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DrewSmug

Sleep() problem

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i’m just playing with the Sleep() function and whenever i use it anywhere in my program it always executes first thing, for example… #include <iostream.h> #include <windows.h> int main(){ cout<<"hello world\n"; Sleep(1000); return 0; } this sleeps first and then prints hello world to the screen shouldn’t it do these commands the other way around any help or explanations appreciated thanks

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That would probably be because output using cout is buffered. Try calling cout.flush() right after cout << "hello world\n" . That will tell cout to shove everything to the screen that hasn''t yet actually made it there. Everything does indeed execute before the Sleep(1000) call, it''s just that they operate differently than you would expect in this case. But cout << "hello world\n" certainly was called before Sleep(1000) .


int Agony() { return *((int*)0); }    Mwahaha... >8)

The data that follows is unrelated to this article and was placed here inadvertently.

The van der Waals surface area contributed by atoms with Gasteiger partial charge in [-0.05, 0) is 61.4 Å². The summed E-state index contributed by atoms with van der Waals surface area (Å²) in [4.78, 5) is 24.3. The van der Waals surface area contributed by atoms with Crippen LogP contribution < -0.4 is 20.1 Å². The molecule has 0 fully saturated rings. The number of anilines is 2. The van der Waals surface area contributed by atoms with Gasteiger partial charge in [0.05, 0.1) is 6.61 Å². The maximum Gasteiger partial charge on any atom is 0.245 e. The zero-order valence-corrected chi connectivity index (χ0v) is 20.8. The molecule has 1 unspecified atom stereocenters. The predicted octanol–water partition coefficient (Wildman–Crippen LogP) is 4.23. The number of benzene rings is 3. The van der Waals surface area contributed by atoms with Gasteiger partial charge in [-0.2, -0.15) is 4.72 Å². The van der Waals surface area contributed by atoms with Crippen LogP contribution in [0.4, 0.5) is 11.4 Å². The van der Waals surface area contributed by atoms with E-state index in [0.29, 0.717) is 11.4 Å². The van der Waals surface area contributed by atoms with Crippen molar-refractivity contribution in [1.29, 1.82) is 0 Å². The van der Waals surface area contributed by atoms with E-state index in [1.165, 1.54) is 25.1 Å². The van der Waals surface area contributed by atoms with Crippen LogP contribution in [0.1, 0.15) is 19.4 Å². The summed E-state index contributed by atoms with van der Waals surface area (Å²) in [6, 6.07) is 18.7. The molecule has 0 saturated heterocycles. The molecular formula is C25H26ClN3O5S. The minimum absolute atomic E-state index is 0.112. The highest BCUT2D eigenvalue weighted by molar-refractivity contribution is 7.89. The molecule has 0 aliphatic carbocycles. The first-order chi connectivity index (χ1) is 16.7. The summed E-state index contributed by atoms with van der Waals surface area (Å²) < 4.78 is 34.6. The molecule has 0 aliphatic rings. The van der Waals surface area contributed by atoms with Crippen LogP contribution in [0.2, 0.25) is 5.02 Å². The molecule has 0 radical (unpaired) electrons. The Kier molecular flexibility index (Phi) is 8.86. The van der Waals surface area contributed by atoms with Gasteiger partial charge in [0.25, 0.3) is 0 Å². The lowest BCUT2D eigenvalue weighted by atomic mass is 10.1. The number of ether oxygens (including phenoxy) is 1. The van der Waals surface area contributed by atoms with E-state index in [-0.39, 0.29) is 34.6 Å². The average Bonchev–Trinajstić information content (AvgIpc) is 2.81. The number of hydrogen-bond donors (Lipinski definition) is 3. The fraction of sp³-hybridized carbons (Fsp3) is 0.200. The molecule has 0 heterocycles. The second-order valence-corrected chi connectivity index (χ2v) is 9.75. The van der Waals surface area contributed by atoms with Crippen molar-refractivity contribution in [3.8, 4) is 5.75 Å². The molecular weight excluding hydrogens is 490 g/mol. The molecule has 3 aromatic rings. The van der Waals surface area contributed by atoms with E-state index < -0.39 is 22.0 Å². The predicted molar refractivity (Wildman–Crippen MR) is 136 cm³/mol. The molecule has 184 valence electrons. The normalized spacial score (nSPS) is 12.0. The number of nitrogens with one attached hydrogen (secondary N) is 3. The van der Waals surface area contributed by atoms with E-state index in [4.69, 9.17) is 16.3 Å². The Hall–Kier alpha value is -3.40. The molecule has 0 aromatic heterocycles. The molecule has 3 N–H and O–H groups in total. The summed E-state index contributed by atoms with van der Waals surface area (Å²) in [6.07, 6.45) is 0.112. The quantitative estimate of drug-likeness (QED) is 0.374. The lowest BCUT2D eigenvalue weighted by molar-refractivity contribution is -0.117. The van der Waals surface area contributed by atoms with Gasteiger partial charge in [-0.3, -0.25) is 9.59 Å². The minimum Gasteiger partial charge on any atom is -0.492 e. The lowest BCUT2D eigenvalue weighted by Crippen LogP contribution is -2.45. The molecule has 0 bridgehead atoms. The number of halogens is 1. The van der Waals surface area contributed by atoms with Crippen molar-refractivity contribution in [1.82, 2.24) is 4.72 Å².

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er, how do you know it sleeps first? It may just take a second for the console to load and display the text. You may be misinterpreting the startup time as the sleep time. Put another cout after the Sleep. Then you can just see if it prints Hello, waits a second and then prints the second statement.

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Agony has a correct answer, but you could just add endl to the end, like so...

cout<<"hello world\n"<<endl;    


Edit: Third time lucky!

[edited by - tiffany_smith on March 29, 2004 4:48:14 PM]

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As Agony said, it''s because it''s buffered. You could use std::endl, which automatically flushes the stream, unstead of ''\n'', or call std::cout.flush().

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quote:
Original post by Tiffany_Smith
Agony has a correct answer, but you could just add endl to the end, like so...

cout<<"hello world\n"<<endl;    


Edit: Third time lucky!

[edited by - tiffany_smith on March 29, 2004 4:48:14 PM]


... you''d probably want to remove the \n if you add an endl, yes? So... fourth time lucky?

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